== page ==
Gordy Sproull is used to being the voice of the sled dog races at the Prince Albert Winter Festival.
This year he’ll be the face of the entire weeklong event.
On Thursday, the Prince Albert Winter Festival named Sproull the honorary chair for the 2020 event.
Sproull announced the dogsled races for over 50 years. He started when the festival began in 1964 and only missed one year. In 2016, he hung up his microphone for the last time.
“We’ve selected (people who volunteered at indoor events) for the past three years, and we thought that the outdoor people do a lot of work for us, so we looked to see who had been around for a long time,” said festival president Bev Erickson.
“We looked to see who has been around for a long time and who has been really community-minded and involved. Gordon’s name was one of the first ones that came up.”
In addition to announcing the sled dog races, Sproull is known for his work announcing rodeo, chuckwagon and stock car races. He strives to provide his services free of charge when it’s something going on in Prince Albert.
Recognizing those volunteers is the whole reason the honorary chairperson position was created, Erickson said.
“Volunteerism is important for the community, and people who have been involved for 50 years definitely show that they’ve got the community at heart. That’s why these people need to be recognized. People who have stepped out of the limelight are often forgotten and we feel that it’s very important that those people are brought back to the forefront so they know that everything they give to their community is valued.”
Erickson said that naming Sproull to the position lets the festival recognize his “unprecedented” contribution.
As honorary chair, Sproull received a special winter festival parka. He will also be recognized at the annual Tux and Toques gala, set for Jan. 18 at the Wildlife Federation building.
“By golly, this is a great honour to be had,” Sproull said during a press conference at the Alfred Jenkins Fieldhouse Thursday.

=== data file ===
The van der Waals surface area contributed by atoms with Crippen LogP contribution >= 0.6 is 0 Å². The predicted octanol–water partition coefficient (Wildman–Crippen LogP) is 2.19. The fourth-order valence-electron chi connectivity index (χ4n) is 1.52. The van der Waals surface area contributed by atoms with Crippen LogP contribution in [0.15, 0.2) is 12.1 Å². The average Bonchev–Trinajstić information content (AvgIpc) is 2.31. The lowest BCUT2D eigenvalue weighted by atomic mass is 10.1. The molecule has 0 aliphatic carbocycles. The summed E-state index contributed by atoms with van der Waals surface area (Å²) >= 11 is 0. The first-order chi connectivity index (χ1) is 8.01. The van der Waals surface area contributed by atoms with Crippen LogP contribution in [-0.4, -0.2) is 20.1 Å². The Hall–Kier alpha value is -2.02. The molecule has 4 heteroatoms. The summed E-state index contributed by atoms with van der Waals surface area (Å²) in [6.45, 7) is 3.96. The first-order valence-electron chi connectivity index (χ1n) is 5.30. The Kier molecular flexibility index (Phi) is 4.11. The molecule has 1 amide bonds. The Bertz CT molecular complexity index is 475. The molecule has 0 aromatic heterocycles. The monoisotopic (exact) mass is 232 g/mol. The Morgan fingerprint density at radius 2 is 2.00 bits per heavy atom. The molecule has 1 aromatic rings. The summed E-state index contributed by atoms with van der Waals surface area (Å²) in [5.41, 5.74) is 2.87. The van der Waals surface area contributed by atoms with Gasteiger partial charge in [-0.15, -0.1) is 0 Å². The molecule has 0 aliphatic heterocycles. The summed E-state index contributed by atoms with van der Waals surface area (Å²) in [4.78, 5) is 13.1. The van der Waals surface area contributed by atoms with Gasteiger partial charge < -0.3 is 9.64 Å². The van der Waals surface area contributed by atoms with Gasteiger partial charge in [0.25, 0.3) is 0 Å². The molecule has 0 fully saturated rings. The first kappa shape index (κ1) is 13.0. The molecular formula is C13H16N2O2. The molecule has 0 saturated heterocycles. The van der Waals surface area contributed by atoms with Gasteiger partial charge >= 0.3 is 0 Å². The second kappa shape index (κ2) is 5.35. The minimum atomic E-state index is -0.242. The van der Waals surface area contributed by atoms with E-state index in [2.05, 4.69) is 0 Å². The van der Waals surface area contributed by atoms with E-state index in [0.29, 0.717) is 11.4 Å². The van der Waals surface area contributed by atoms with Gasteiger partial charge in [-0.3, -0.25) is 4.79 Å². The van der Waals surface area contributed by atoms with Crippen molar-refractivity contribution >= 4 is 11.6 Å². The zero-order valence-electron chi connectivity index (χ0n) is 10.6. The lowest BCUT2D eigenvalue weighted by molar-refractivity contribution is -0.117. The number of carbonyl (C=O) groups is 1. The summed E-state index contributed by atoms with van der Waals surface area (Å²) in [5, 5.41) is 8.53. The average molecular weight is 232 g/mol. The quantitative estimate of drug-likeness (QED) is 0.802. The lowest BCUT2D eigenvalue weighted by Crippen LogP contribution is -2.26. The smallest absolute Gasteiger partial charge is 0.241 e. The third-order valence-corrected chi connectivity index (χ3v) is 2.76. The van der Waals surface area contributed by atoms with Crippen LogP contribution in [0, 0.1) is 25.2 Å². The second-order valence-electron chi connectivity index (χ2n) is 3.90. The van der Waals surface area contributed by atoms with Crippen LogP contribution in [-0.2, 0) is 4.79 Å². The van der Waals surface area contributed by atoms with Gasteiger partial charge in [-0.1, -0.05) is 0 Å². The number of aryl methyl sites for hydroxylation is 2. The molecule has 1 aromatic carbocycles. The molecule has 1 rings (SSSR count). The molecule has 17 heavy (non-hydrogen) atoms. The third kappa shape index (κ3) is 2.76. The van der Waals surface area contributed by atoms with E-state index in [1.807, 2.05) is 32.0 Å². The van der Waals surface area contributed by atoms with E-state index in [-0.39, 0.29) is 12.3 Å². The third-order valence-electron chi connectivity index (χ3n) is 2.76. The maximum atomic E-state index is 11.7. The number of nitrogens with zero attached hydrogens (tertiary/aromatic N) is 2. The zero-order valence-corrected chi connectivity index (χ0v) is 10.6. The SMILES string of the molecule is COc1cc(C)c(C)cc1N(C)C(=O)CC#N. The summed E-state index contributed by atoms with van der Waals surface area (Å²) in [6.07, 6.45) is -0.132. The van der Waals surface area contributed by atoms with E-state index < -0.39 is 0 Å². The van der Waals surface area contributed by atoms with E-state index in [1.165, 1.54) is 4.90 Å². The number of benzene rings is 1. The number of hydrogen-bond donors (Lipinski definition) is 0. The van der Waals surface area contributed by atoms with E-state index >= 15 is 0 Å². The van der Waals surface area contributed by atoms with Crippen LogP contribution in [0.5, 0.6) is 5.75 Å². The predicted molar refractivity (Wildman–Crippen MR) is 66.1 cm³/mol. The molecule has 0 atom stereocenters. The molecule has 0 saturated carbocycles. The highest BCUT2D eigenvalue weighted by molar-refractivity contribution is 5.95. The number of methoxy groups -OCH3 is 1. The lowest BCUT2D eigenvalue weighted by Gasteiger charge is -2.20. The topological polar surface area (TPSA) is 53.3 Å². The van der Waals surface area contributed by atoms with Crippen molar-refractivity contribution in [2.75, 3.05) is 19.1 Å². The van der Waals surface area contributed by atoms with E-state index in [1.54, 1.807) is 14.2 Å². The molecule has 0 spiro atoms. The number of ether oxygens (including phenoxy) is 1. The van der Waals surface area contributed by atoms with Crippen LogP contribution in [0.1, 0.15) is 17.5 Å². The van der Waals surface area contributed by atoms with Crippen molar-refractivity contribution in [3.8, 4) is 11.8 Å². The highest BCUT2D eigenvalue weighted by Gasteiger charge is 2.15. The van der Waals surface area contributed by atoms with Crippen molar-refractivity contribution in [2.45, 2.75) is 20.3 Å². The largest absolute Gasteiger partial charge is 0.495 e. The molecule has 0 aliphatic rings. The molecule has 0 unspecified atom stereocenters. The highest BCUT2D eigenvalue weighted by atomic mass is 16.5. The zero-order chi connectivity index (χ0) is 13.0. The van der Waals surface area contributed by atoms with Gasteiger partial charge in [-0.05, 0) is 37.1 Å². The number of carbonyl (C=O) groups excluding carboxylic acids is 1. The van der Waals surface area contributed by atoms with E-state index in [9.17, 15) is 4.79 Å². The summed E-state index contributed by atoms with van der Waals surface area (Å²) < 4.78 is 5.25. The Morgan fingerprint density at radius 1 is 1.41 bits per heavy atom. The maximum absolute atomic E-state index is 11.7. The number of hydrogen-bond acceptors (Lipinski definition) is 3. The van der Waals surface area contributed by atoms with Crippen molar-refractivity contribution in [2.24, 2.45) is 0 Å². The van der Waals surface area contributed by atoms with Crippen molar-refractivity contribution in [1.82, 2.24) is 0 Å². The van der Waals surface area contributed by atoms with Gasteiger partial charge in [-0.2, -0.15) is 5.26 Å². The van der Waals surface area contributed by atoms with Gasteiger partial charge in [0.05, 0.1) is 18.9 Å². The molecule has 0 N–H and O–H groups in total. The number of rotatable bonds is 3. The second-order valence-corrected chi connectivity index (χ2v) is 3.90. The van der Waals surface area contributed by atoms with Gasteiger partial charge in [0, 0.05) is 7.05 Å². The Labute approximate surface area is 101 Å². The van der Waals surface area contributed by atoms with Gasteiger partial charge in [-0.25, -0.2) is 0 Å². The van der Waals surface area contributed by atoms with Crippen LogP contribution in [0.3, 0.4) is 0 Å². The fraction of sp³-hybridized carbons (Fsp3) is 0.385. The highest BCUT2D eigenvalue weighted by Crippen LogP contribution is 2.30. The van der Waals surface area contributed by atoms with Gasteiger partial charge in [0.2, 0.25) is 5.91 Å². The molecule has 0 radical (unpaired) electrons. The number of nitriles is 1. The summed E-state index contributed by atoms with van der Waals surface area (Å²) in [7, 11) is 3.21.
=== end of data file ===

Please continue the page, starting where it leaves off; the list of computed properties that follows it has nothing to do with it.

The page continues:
“I’ve done a lot of announcing here on the other side (of the building.). Had to step back when I got on the older side of life, like I say, a little long in the tooth — or no tooth,” he laughed.
Sproull said he remembers when the festival used to be held on the river. He’s glad to see it’s still going on in some form and credited the volunteers with making it happen.
“We used to have 21 teams of dogs in the ten-dog race,” he said.
“You’re looking at 210 dogs out there making a lot of noise. They drowned out my system right away. Them dogs know what their job is, they get out there and we always have a countdown from ten to one and I think they know when that number one come because they’re gone.”
Sproull explained that volunteers would come in from the checkpoints on snowmobiles and tell him the results. He would then announce them to the crowd.
“It’s all volunteer work and by golly, they do a fine job. I appreciate their work and hope everything goes well for them again this year,” he said.
The Winter Festival is still a great event, Sproull continued, for all ages.
“A lot of…the oldtimers still taking part enjoy it. I enjoy it.”
Now, though, attention turns to the gala. In addition to honouring Sproull, the gala serves as a thank you to sponsors and a fundraiser for a community cause. This time around, the event will raise money for the Rose Garden Hospice.
That will be done through a silent auction and 50/50 draw. It will feature music from former Country North Show artists as part of the celebration of 50 years of Country North.
“We’re going to do the best we can to support… our community. Being a non-profit organization, that’s about all we can do to give back.”
Sproull is looking forward to getting the VIP treatment.
“I understand they pick me up in a limousine,” he said.
“That’s a little bit over my head. I’m a humble guy, a cowboy type. I’ve never ridden in a limousine so we’ll try ‘er out.”